Facing Redundancy? – Advice for Employees

Redundancy can be a traumatic experience for an employee, especially if it is unexpected and you believe that you have been unfairly singled out in circumstances which do not amount to redundancy.

So what are your rights?

An employer cannot use redundancy as an excuse if the real reason for your dismissal is something else. If that happens, you may have a claim for unfair dismissal, with further compensation if serious victimisation or bullying has occurred. Even if the redundancy is in principle fair, your employer must pay a minimum redundancy payment if you have been employed for at least two years.

That is a very complex legal area, which would take a few pages to explain. But to outline it as simply as possible, it must be as a result of a reduction of the work which you are employed to do. This can be either generally with the employer, or at the location where you are employed, or as a result of the job that you are doing not being needed anymore. Where several people are employed to do that sort of work and the employer needs to select certain employees for redundancy, a fair and objective selection procedure must be used. This should eliminate any subjective criteria. The employer might use clear performance targets or the ‘LIFO’ (last in first out) method as a commonly acceptable criterion, amongst others.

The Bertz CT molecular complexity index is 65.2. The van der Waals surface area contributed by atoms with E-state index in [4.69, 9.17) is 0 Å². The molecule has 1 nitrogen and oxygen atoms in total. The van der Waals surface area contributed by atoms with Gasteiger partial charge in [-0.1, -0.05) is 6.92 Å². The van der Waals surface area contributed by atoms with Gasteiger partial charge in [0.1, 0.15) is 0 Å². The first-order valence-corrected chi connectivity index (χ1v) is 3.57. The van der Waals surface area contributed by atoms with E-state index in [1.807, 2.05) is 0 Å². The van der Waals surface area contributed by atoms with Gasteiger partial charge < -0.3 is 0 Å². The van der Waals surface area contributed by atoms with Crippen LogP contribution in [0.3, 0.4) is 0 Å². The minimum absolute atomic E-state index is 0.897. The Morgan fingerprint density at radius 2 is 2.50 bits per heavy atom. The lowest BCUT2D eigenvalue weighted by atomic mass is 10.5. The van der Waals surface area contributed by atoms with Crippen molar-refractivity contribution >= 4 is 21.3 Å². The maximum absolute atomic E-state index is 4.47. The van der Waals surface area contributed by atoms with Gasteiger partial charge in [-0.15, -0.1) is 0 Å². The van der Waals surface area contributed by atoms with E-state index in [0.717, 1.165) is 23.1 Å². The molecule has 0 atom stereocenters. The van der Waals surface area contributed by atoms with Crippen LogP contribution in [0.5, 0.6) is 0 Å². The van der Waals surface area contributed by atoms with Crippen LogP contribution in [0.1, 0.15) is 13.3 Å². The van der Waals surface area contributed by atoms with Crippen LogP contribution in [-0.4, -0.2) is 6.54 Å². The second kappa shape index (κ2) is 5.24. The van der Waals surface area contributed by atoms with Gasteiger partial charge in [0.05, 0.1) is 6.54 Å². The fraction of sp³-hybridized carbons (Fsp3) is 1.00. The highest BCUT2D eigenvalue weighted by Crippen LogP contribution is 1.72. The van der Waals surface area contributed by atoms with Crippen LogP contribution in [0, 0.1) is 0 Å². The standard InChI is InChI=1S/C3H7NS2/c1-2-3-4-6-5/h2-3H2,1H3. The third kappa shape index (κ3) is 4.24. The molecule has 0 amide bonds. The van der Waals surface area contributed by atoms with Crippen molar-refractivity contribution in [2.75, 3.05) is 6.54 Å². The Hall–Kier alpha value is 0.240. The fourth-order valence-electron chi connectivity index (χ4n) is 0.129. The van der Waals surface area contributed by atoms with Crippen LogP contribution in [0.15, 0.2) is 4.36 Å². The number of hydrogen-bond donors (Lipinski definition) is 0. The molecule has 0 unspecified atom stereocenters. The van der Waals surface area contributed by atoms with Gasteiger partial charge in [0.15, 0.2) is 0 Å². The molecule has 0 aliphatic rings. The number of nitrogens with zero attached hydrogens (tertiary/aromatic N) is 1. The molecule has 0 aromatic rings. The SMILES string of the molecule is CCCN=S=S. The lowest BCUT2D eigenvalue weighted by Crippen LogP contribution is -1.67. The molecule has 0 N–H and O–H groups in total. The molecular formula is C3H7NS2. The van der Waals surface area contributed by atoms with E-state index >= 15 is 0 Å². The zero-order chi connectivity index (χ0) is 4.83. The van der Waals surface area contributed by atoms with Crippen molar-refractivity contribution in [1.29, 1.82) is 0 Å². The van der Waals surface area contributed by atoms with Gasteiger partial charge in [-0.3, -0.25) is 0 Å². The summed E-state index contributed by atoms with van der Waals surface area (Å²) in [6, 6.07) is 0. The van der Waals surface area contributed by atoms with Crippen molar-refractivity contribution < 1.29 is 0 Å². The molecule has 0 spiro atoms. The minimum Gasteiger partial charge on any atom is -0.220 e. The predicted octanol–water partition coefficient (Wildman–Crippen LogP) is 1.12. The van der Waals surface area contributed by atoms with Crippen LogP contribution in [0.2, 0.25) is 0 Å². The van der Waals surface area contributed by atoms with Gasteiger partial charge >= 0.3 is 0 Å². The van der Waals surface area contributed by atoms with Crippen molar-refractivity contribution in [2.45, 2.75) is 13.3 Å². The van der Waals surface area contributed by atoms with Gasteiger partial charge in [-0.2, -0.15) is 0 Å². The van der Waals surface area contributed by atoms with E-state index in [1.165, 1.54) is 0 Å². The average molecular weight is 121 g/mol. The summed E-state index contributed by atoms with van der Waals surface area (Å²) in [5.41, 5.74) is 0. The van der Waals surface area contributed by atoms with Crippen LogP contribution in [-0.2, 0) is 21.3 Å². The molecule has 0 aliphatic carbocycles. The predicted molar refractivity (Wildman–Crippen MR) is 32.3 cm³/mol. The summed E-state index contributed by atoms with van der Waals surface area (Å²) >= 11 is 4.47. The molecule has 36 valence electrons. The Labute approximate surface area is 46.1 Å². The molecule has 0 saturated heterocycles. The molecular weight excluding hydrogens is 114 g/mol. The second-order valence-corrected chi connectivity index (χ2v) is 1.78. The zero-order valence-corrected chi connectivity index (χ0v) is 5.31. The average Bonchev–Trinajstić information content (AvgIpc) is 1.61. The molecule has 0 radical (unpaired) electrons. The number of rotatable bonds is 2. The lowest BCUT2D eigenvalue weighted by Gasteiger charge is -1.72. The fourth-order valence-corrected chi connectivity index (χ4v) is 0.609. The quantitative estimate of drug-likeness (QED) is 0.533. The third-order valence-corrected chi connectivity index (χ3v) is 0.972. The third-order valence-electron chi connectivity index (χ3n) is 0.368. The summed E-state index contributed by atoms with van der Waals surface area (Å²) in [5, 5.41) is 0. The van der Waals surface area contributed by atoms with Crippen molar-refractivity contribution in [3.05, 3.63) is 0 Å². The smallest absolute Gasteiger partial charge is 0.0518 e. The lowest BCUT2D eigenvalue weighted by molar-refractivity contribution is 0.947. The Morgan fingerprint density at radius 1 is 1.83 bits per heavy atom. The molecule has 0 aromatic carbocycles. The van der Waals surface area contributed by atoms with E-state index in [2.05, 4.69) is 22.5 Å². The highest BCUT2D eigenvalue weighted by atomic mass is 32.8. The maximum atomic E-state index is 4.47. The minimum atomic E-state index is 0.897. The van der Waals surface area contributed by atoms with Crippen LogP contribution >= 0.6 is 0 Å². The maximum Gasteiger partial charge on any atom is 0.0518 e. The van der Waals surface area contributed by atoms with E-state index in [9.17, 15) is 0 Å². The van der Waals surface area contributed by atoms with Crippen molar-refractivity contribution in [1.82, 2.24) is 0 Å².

An employer should always try to offer suitable alternative employment wherever possible. The failure to properly consider alternatives could make a redundancy unfair. The employer must also adopt a prescribed procedure and consult with employees properly when redundancies are pending. The extent of that consultation depends upon the number of employees being made redundant, but that consultation must always be genuine, and not just a sham.

The minimum statutory redundancy payment is calculated based upon your age, length of service, and weekly wage (subject to a maximum of £525). However, many employers will be prepared to pay more than that, and if you instruct Sterling Lawyers, we may be able to negotiate more if we are representing you, depending on your circumstances. You may have a claim for underlying unlawful discrimination, if there is sufficient evidence. If you are offered a settlement agreement in a redundancy situation, we can assist in negotiating on the best possible deal for you and help you decide on whether accepting it would be a good option for you. Please see our separate piece on settlement agreements.

Sterling Law has wide-ranging experience in advising employees in redundancy situations, negotiating on the best possible redundancy settlements, and advising/representing clients in tribunal claims where employees have been dismissed on grounds of redundancy,which are spurious.